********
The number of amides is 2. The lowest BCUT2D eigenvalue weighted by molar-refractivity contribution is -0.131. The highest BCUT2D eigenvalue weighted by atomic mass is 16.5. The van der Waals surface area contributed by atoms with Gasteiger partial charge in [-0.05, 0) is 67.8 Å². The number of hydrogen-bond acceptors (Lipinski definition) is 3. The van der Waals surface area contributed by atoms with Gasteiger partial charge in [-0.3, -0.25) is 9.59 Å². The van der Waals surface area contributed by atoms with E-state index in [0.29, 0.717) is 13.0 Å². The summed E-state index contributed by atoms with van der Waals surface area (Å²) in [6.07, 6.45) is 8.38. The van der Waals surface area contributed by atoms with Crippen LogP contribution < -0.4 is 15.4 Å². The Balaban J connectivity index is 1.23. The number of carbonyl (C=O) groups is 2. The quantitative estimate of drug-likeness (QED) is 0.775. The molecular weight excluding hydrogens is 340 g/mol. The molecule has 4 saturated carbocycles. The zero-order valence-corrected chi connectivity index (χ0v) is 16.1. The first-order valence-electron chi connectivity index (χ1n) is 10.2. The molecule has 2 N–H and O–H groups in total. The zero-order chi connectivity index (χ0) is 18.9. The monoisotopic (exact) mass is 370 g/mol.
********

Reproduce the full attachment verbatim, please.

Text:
The number of amides is 2. The lowest BCUT2D eigenvalue weighted by molar-refractivity contribution is -0.131. The highest BCUT2D eigenvalue weighted by atomic mass is 16.5. The van der Waals surface area contributed by atoms with Gasteiger partial charge in [-0.05, 0) is 67.8 Å². The number of hydrogen-bond acceptors (Lipinski definition) is 3. The van der Waals surface area contributed by atoms with Gasteiger partial charge in [-0.3, -0.25) is 9.59 Å². The van der Waals surface area contributed by atoms with E-state index in [0.29, 0.717) is 13.0 Å². The summed E-state index contributed by atoms with van der Waals surface area (Å²) in [6.07, 6.45) is 8.38. The van der Waals surface area contributed by atoms with Crippen LogP contribution < -0.4 is 15.4 Å². The Balaban J connectivity index is 1.23. The number of carbonyl (C=O) groups is 2. The quantitative estimate of drug-likeness (QED) is 0.775. The molecular weight excluding hydrogens is 340 g/mol. The molecule has 4 saturated carbocycles. The zero-order valence-corrected chi connectivity index (χ0v) is 16.1. The first-order valence-electron chi connectivity index (χ1n) is 10.2. The molecule has 2 N–H and O–H groups in total. The zero-order chi connectivity index (χ0) is 18.9. The monoisotopic (exact) mass is 370 g/mol.